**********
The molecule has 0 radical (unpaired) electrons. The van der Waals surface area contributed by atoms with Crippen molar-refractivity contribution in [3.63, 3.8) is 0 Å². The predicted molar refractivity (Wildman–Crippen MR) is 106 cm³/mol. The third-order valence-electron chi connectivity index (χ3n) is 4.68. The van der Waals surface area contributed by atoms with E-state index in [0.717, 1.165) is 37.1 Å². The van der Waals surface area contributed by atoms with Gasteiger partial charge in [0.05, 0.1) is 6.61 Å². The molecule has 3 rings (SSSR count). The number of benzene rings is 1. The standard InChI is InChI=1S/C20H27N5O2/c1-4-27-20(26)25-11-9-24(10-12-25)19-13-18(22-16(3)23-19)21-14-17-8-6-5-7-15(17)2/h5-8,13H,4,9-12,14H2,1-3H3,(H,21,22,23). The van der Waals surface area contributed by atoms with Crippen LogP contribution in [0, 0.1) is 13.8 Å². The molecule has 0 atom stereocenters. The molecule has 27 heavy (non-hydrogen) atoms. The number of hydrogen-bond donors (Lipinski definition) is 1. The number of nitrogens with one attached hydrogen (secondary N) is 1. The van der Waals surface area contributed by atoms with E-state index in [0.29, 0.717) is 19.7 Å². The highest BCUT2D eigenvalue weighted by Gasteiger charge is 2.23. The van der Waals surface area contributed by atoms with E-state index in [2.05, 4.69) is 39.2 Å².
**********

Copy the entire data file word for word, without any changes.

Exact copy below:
The molecule has 0 radical (unpaired) electrons. The van der Waals surface area contributed by atoms with Crippen molar-refractivity contribution in [3.63, 3.8) is 0 Å². The predicted molar refractivity (Wildman–Crippen MR) is 106 cm³/mol. The third-order valence-electron chi connectivity index (χ3n) is 4.68. The van der Waals surface area contributed by atoms with E-state index in [0.717, 1.165) is 37.1 Å². The van der Waals surface area contributed by atoms with Gasteiger partial charge in [0.05, 0.1) is 6.61 Å². The molecule has 3 rings (SSSR count). The number of benzene rings is 1. The standard InChI is InChI=1S/C20H27N5O2/c1-4-27-20(26)25-11-9-24(10-12-25)19-13-18(22-16(3)23-19)21-14-17-8-6-5-7-15(17)2/h5-8,13H,4,9-12,14H2,1-3H3,(H,21,22,23). The van der Waals surface area contributed by atoms with Crippen LogP contribution in [0, 0.1) is 13.8 Å². The molecule has 0 atom stereocenters. The molecule has 27 heavy (non-hydrogen) atoms. The number of hydrogen-bond donors (Lipinski definition) is 1. The number of nitrogens with one attached hydrogen (secondary N) is 1. The van der Waals surface area contributed by atoms with E-state index in [0.29, 0.717) is 19.7 Å². The highest BCUT2D eigenvalue weighted by Gasteiger charge is 2.23. The van der Waals surface area contributed by atoms with E-state index in [2.05, 4.69) is 39.2 Å².